What if Your Child Is Bullying Other Children?


As parents we all hope and pray to raise children that are kind to everyone. It is very painful for us to watch our children hurting others. 

Our questions here are: why they do it and is there anything we can do to free them up to be their best selves? 

Why Children Bully  

Let’s address the first question. Why do children bully? Nobody is born a bully. Bullying happens when a person feels the need to expert power over someone else. If a person is fully aware that every human being is tremendously valuable, they would never feel the need to prove their value. Basically bullying stems from an insecurity. The person bullying believes that in order to be valuable, they need to prove that they are more, and the way to accomplish that is by knocking down others. Intentionally or not, the other person gets hurt, and nobody has a green light to hurt others.  

How Parents Can  Help 

Our next question is: can we do anything as adults to help the bully? Thankfully, the answer is we can do A LOT! 

In order to help the child who has been hurting others out if the bully role, we must use a two- pronged approach: 

  1. See the child’s soul, and speak only to the soul, never to the behaviors. 
  1. Set limits.  

The first prong is a requirement in any and every relationship. People perform best with people who believe in them. No matter how low your child has stooped, if you maintain an unwavering position that you know 100 percent that these behaviors are not who the child really is, your child will get warm encouraging vibes. Say sincere things like, “The real you would never want to hurt someone on purpose,” or “You bring so much joy into our home.”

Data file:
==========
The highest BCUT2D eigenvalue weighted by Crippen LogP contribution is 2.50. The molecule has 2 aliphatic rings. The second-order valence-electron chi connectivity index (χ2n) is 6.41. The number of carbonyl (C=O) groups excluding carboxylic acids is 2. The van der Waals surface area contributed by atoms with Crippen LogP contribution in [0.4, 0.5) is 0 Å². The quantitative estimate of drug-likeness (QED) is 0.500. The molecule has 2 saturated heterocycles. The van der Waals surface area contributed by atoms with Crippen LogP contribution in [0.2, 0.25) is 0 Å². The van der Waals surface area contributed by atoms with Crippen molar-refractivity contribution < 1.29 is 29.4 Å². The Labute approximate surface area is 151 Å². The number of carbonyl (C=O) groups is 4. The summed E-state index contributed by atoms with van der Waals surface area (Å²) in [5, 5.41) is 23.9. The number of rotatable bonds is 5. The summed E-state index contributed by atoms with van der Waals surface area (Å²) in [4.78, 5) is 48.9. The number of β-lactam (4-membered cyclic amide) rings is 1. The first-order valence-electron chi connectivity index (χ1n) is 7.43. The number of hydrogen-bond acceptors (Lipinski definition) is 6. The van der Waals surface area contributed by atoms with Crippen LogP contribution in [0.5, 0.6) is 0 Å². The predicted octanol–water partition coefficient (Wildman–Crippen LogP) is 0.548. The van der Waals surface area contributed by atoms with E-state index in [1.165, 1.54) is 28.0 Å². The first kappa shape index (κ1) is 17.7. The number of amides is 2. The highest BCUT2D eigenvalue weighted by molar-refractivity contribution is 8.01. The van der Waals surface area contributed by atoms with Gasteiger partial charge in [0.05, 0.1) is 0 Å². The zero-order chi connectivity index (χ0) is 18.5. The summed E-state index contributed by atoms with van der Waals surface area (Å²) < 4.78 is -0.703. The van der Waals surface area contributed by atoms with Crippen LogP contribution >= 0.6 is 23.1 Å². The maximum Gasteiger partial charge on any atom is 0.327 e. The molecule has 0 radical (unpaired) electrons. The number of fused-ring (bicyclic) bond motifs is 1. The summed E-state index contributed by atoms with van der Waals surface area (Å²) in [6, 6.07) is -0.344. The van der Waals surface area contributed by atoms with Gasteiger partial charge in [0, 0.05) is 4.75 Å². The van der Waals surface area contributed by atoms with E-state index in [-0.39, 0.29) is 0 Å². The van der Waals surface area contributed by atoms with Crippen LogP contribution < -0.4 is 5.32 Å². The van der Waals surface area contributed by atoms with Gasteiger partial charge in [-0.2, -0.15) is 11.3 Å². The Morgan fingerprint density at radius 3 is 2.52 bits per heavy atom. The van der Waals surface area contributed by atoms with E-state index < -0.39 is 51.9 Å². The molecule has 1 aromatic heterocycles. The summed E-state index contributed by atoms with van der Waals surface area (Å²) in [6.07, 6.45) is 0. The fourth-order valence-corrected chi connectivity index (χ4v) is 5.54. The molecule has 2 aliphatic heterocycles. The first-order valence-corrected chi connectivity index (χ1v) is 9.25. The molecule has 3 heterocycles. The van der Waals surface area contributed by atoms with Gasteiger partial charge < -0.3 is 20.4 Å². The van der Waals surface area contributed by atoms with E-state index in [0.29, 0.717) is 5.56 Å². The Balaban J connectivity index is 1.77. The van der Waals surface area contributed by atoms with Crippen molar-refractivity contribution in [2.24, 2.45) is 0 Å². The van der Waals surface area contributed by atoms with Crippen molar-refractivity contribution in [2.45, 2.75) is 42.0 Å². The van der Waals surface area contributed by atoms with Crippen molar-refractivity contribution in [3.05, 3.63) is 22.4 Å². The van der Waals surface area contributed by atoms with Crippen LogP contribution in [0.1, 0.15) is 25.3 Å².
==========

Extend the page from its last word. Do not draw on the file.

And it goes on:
Setting Limits 

Many years ago, I encountered a seventh grader who had a long history of bullying the girls in her class. During our first interaction I told her that I knew that the real her doesn’t want to hurt people. She answered, “You don’t know me. I don’t care about anyone except myself.” I answered her back, “There’s nothing in the world you can say or do that would make me believe that.” 

I also explained to her that while I understood that this wasn’t the real her, we were going to structure things differently in the classroom so that she would be held accountable for her behaviors. This brings us to the second prong, which is setting limits. 

We tell children that BECAUSE we believe in them we will be holding them accountable. We tell them that they will hate it at first, but then will feel amazing once they are successful. At the end of the day we all feel better about ourselves when we are doing the right thing. 

If you see your child engaging in any form of belittling, hurting, etc., 

Wait at least an hour, and then say,  

  1. “I know you don’t mean to___. when you said___to ___, it really hurt him/her. 
  1. “Can I get a commitment from you to try your best to be careful about not saying hurtful things?”


If you notice improvement, let your child know (often) that you see him/her becoming stronger and moving into the healthy CHAMPION role, being his or her “real self.”

If other children are still being hurt, say the following: 

“Let’s think together. I know you don’t want to hurt people, and it seems it’s hard for you to remember which words/actions hurt. What do you think would be a good way for you to take responsibility in case you forget again?” 


See what your child comes up with. Believe in him or her and follow through with whatever limit you and your child decide on. It’s never too late to start a new fresh day!